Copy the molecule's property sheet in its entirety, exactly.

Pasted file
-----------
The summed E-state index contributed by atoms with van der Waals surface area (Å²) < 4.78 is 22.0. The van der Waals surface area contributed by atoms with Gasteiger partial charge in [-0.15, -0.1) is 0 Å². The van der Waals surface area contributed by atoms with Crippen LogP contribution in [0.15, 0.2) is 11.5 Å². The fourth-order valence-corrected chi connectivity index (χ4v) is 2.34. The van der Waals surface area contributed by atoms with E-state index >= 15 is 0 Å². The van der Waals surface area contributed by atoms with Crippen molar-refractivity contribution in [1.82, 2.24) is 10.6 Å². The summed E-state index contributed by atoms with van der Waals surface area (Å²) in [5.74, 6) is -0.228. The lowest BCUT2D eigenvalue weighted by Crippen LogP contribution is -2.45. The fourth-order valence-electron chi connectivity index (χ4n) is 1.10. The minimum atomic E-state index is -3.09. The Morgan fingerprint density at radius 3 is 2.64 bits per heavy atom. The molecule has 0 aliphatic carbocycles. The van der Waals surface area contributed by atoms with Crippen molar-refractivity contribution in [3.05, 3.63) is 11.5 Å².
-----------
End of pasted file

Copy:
The summed E-state index contributed by atoms with van der Waals surface area (Å²) < 4.78 is 22.0. The van der Waals surface area contributed by atoms with Gasteiger partial charge in [-0.15, -0.1) is 0 Å². The van der Waals surface area contributed by atoms with Crippen LogP contribution in [0.15, 0.2) is 11.5 Å². The fourth-order valence-corrected chi connectivity index (χ4v) is 2.34. The van der Waals surface area contributed by atoms with E-state index >= 15 is 0 Å². The van der Waals surface area contributed by atoms with Crippen molar-refractivity contribution in [1.82, 2.24) is 10.6 Å². The summed E-state index contributed by atoms with van der Waals surface area (Å²) in [5.74, 6) is -0.228. The lowest BCUT2D eigenvalue weighted by Crippen LogP contribution is -2.45. The fourth-order valence-electron chi connectivity index (χ4n) is 1.10. The minimum atomic E-state index is -3.09. The Morgan fingerprint density at radius 3 is 2.64 bits per heavy atom. The molecule has 0 aliphatic carbocycles. The van der Waals surface area contributed by atoms with Crippen molar-refractivity contribution in [3.05, 3.63) is 11.5 Å².